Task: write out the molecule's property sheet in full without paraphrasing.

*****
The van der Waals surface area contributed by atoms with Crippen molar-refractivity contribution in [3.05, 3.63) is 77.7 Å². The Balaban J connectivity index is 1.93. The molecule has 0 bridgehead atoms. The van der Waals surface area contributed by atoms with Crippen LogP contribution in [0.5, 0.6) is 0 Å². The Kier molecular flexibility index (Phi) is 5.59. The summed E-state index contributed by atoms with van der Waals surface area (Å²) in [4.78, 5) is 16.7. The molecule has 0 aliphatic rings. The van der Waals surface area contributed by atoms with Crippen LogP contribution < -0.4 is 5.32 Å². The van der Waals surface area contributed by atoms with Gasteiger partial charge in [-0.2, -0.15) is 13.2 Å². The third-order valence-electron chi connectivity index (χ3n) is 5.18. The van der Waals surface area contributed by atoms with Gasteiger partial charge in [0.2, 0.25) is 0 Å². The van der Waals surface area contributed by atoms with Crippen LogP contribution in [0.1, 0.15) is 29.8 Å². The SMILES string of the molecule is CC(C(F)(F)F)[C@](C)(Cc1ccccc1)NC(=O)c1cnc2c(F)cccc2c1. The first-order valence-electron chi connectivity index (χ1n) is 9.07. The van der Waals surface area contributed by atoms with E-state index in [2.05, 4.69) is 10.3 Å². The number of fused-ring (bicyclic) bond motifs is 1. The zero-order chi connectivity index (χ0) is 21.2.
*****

The van der Waals surface area contributed by atoms with Crippen molar-refractivity contribution in [3.05, 3.63) is 77.7 Å². The Balaban J connectivity index is 1.93. The molecule has 0 bridgehead atoms. The van der Waals surface area contributed by atoms with Crippen LogP contribution in [0.5, 0.6) is 0 Å². The Kier molecular flexibility index (Phi) is 5.59. The summed E-state index contributed by atoms with van der Waals surface area (Å²) in [4.78, 5) is 16.7. The molecule has 0 aliphatic rings. The van der Waals surface area contributed by atoms with Crippen LogP contribution < -0.4 is 5.32 Å². The van der Waals surface area contributed by atoms with Gasteiger partial charge in [-0.2, -0.15) is 13.2 Å². The third-order valence-electron chi connectivity index (χ3n) is 5.18. The van der Waals surface area contributed by atoms with Gasteiger partial charge in [0.2, 0.25) is 0 Å². The van der Waals surface area contributed by atoms with Crippen LogP contribution in [0.1, 0.15) is 29.8 Å². The SMILES string of the molecule is CC(C(F)(F)F)[C@](C)(Cc1ccccc1)NC(=O)c1cnc2c(F)cccc2c1. The first-order valence-electron chi connectivity index (χ1n) is 9.07. The van der Waals surface area contributed by atoms with E-state index in [2.05, 4.69) is 10.3 Å². The number of fused-ring (bicyclic) bond motifs is 1. The zero-order chi connectivity index (χ0) is 21.2.